The ECB has reduced its bond purchase stimulus from 60 billion euros ($74 billion) a month to 30 million euros a month at the start of this year. The bank has said the purchases will continue at least through September and longer if necessary. The purchases pump newly printed money into the economy in hopes of raising inflation from the current annual 1.3 percent.
GE reshapes board after retroactively cutting profits
BOSTON (AP) — Days after saying that it would retroactively cut the profits reported over the past two years, General Electric Co. is reshaping its board of directors.
One person joining the board chaired the organization that sets accounting standards in the United States.
GE said Friday that it must cut its 2016 per-share earnings by 13 cents, and by 16 cents for 2017. It’s adopting new accounting standards for 2018.
The Securities and Exchange Commission investigating the Boston company over long-term service contracts and federal regulators are reviewing a $15 billion miscalculation that GE made within an insurance unit. GE disclosed last month that it would take a $6.2 billion charge in its fourth quarter after a subsidiary, North American Life & Health, underestimated how much it would cost to pay for the care of people who lived longer than projected.
Spectrum Brands combining with HRG in $10B deal
NEW YORK (AP) — Consumer products company Spectrum Brands is combining with its biggest shareholder, HRG Group Inc., in a deal valued at $10 billion.
Holding company HRG, based in New York, owns about 59 percent of Spectrum, according to FactSet.
Once the transaction is complete, Spectrum Brands shareholders will receive one newly issued share of the combined company for each share of Spectrum that they owned before the combination. Spectrum, whose brands include Rayovac and George Foreman, will become an independent public company with no controlling shareholder.
The combined company will be called Spectrum Brands Holdings Inc. and trade under the ticker “SPB.” It will remain headquartered in Middleton, Wisconsin.
The deal is expected to close by the second quarter’s end.
HRG’s stock rose more than 5 percent in morning trading, while Spectrum’s shares gained 2 percent.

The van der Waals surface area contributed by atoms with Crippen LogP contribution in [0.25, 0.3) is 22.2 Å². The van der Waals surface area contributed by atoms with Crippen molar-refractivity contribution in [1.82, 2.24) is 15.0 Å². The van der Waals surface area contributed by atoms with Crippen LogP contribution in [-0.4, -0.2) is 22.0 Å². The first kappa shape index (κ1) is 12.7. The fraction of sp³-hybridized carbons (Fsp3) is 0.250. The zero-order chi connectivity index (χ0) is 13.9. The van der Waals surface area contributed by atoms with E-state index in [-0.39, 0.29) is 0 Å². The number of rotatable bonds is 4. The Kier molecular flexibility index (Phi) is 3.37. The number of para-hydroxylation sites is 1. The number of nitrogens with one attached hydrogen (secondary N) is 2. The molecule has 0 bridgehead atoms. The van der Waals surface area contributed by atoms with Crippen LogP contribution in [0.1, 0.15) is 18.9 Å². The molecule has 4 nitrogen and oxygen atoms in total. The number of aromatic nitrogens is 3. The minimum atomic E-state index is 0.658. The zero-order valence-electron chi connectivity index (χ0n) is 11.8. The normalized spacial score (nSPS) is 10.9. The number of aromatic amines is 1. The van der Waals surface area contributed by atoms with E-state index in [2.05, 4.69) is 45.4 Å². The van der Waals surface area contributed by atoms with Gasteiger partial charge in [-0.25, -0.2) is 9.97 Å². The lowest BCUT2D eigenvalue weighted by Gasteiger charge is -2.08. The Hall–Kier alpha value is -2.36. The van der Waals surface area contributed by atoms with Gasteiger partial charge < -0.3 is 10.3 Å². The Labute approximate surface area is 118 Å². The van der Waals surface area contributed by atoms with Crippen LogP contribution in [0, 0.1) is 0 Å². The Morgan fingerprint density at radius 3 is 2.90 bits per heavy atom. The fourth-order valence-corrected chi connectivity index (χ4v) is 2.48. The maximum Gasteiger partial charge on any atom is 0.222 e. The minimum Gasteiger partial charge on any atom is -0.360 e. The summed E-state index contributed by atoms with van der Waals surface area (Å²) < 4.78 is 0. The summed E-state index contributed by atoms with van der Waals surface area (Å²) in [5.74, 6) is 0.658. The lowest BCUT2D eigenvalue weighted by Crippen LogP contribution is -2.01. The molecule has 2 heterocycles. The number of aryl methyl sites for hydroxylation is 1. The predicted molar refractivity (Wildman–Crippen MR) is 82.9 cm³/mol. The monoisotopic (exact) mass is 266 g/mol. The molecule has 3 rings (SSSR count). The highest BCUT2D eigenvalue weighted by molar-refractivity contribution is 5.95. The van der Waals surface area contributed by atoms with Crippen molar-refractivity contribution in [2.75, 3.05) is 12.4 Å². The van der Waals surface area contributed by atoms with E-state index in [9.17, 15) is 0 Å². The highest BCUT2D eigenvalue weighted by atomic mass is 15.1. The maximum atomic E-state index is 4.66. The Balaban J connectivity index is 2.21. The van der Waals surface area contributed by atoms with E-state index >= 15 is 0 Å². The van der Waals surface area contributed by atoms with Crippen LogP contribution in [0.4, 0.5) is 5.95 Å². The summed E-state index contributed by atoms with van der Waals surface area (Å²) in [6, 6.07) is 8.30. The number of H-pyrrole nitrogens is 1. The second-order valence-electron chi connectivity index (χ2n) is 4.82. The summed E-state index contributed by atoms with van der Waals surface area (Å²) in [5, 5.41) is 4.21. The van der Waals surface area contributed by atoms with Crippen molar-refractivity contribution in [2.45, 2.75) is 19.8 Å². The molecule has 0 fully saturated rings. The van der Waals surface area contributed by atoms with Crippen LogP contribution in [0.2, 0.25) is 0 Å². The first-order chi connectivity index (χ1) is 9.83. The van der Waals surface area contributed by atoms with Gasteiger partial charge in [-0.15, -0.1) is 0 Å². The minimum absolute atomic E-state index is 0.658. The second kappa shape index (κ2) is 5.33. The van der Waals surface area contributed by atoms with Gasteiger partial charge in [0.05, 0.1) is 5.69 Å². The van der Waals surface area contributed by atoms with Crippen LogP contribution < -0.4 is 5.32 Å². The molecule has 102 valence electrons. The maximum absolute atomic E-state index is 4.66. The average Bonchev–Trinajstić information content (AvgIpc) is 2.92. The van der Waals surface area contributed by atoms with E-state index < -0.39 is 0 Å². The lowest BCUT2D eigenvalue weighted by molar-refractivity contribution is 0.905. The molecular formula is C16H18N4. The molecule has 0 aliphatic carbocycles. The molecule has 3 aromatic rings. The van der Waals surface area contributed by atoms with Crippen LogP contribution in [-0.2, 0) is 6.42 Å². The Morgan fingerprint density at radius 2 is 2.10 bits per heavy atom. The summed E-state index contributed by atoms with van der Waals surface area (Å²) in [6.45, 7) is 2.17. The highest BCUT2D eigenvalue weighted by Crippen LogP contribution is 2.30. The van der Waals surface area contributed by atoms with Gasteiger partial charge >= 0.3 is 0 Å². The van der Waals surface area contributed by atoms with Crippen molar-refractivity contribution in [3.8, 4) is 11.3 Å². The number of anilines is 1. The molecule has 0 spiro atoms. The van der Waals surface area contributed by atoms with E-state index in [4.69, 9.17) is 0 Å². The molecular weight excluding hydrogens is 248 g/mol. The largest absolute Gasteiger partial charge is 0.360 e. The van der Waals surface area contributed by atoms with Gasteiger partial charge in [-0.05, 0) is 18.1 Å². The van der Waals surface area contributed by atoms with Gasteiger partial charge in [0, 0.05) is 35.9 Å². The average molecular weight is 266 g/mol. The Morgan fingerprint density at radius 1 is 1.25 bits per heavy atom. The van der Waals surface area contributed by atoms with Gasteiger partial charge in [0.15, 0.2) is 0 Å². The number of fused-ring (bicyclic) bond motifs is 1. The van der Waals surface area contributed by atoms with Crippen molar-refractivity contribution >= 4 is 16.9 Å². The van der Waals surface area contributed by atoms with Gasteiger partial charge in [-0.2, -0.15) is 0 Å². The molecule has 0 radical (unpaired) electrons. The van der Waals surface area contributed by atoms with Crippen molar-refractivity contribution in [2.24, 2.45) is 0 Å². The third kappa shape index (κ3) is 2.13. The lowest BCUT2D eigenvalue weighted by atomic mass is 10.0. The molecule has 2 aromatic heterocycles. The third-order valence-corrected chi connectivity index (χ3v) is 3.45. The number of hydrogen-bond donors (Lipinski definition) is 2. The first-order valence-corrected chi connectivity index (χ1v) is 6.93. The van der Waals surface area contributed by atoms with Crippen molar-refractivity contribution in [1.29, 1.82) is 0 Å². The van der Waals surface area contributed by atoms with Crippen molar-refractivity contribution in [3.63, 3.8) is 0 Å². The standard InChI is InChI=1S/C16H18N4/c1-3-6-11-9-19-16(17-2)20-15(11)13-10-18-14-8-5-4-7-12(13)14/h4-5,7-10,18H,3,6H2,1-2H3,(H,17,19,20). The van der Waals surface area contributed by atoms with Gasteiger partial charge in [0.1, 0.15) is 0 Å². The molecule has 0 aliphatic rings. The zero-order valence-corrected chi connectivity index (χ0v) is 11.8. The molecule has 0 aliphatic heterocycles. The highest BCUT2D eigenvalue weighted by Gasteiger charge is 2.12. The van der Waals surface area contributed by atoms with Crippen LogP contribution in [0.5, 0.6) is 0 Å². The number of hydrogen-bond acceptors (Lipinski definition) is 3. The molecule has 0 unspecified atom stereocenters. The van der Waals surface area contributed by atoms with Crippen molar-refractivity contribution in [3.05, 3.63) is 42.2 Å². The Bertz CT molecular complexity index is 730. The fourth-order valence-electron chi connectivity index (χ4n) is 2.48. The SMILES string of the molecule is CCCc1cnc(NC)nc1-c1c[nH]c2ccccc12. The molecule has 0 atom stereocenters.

Buffett hopes for big health care savings
OMAHA, Neb. (AP) — Billionaire Warren Buffett says he hopes the new health care initiative his company has started with Amazon and JP Morgan Chase will deliver significant cost savings.
Buffett didn’t discuss many details of the three companies’ health care plans during an appearance on CNBC today because the initiative was just announced last month.
But Buffett said the goal is much bigger than simply shaving 3 percent off health costs through negotiating power.
Buffett says he hopes the effort will be able to find a way to deliver better care at somewhat lower costs. He says the steady increase in health care costs has been a drain on American business.
Weinstein Co. expected to file bankruptcy after talks fail
LOS ANGELES (AP) — The Weinstein Co.’s board of directors says the company is expected to file for bankruptcy protection after last-ditch talks to sell its assets collapsed.
Now-disgraced movie mogul Harvey Weinstein co-founded the company in 2005. He was fired last October after being accused of sexual assault and harassment by dozens of women. Weinstein Co. has been searching for a financial savior ever since. Weinstein has denied all allegations.
The Los Angeles Times reports the board said Sunday night it has no choice but to pursue bankruptcy.
The decision came after the board was unable to revive a deal to sell the struggling studio for about $500 million to an investor group.
As part of the pact, the bidders had promised to raise at least $40 million for a fund to compensate Weinstein’s accusers.
DowDuPont, soon to be 3 cos, reveals names
WASHINGTON (AP) — DowDuPont is announcing the names of the three businesses it will become when it breaks itself into three, eight months after the Justice Department approved a $62 billion merger between the chemical giants Dow and DuPont.
The company says its agriculture division will be called Corteva Agriscience, based in Wilmington, Delaware. The division had more than $14 billion in revenue last year.
The second company, focused on materials science, will be based in Midland, Michigan and will keep the Dow name and red diamond logo.
The third spinoff, which produces and sells specialty products, will be called DuPont. Its headquarters will also be Wilmington, Delaware.
The merger between Dow and Dupont, after being held up by regulators in the U.S. and abroad, was approved on June 15.